Decoding the Jargon: Understanding Flooring Terminology

Decoding the Jargon: Understanding Flooring Terminology

Tiffany Stevens

When shopping for flooring, you may come across a variety of technical terms and industry jargon that can be confusing. Understanding these terms is essential for making informed decisions and selecting the right flooring for your home or business.

In this blog post, we will decode common flooring terminology, demystifying the jargon and empowering you to navigate the world of flooring with confidence. 



The subfloor is the existing structural floor beneath your chosen flooring material. It serves as the base for the flooring installation and provides stability and support.

  • Before installing any flooring material, it's important to ensure that the subfloor is clean, dry, and level.
  • Different types of subfloors, such as concrete or plywood, may require specific preparation or underlayment.
  • To address moisture or sound transmission issues, some subfloors may need a specific underlayment.
  • To prevent issues like warping or mold growth, concrete subfloors need moisture testing and moisture barriers.
  • Inspect plywood subfloors for stability, and make any necessary repairs before proceeding with the installation.


Installers install a thin layer of material called underlayment over the subfloor. The underlayment smoothes out minor imperfections, reduces noise transmission, and provides additional support and insulation for the flooring above.

  • Underlayment materials can vary, including foam, cork, or rubber, each offering different benefits such as noise reduction or moisture resistance.
  • Some underlayments have built-in vapor barriers to protect against moisture from the subfloor.
  • Foam underlayment provides cushioning and helps absorb minor subfloor imperfections. The underlayment helps to reduce noise transmission between floors.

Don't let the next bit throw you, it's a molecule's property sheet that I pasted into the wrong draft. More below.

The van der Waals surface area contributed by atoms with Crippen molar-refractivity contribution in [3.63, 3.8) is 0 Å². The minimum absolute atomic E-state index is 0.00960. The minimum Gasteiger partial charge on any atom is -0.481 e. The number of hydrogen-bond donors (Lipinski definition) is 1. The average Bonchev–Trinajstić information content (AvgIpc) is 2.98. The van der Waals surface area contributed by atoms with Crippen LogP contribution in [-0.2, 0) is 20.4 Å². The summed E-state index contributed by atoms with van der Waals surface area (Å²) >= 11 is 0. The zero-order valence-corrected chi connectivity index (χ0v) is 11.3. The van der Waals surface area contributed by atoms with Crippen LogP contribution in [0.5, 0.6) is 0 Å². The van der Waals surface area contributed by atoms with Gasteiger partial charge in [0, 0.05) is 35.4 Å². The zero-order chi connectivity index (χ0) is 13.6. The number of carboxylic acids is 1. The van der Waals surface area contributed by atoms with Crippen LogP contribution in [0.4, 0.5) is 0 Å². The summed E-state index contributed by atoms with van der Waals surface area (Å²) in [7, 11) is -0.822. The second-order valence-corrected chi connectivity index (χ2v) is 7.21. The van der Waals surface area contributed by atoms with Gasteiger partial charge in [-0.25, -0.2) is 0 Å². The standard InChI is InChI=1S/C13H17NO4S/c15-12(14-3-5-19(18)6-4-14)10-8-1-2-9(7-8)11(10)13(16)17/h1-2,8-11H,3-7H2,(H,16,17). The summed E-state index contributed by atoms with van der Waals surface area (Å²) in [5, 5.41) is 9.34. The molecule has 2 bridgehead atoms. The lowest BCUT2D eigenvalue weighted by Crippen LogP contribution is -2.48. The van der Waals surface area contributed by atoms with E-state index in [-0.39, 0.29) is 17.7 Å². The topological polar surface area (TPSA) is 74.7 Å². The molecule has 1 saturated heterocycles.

• Cork underlayment offers excellent sound insulation properties and can provide added thermal insulation.
  • Rubber underlayment is highly durable and provides superior impact resistance. Commercial settings and areas with heavy foot traffic commonly use it.


Hardwood flooring is made from natural wood that is typically sourced from various tree species. It's known for its durability, timeless beauty, and ability to be refinished.

  • It's important to consider the hardness of different wood species. Some species, like oak or maple, are more resistant to wear and tear.
  • Hardwood flooring is available in different grades, which determine the overall quality and appearance of the wood.
  • The thickness and width of hardwood planks can vary, allowing for different installation methods and design possibilities.
  • When choosing hardwood, consider factors such as plank width, texture (smooth, hand-scraped, wire-brushed), and finishes (natural, stained, or prefinished).


Laminate flooring is a synthetic flooring material composed of multiple layers. The top layer makes it resemble the appearance of hardwood, while the inner layers provide stability and durability. Laminate is known for its affordability and resistance to scratches and stains.

  • Laminate flooring often features a click-lock installation system, making it DIY-friendly and easy to install.
  • It can mimic the appearance of various wood species or other materials like stone or tile.
  • Some laminate options come with attached underlayment, eliminating the need for a separate underlayment installation.
  • Installers can install laminate in areas where solid hardwood may not be recommended, such as basements or areas prone to moisture.


Vinyl flooring is a versatile and durable option available in both sheets and planks. It is made from synthetic materials and offers a wide range of styles and designs. It is known for its water resistance, easy maintenance, and affordability.

  • Vinyl flooring can be categorized into luxury vinyl plank (LVP) and luxury vinyl tile (LVT), offering realistic visuals and textures.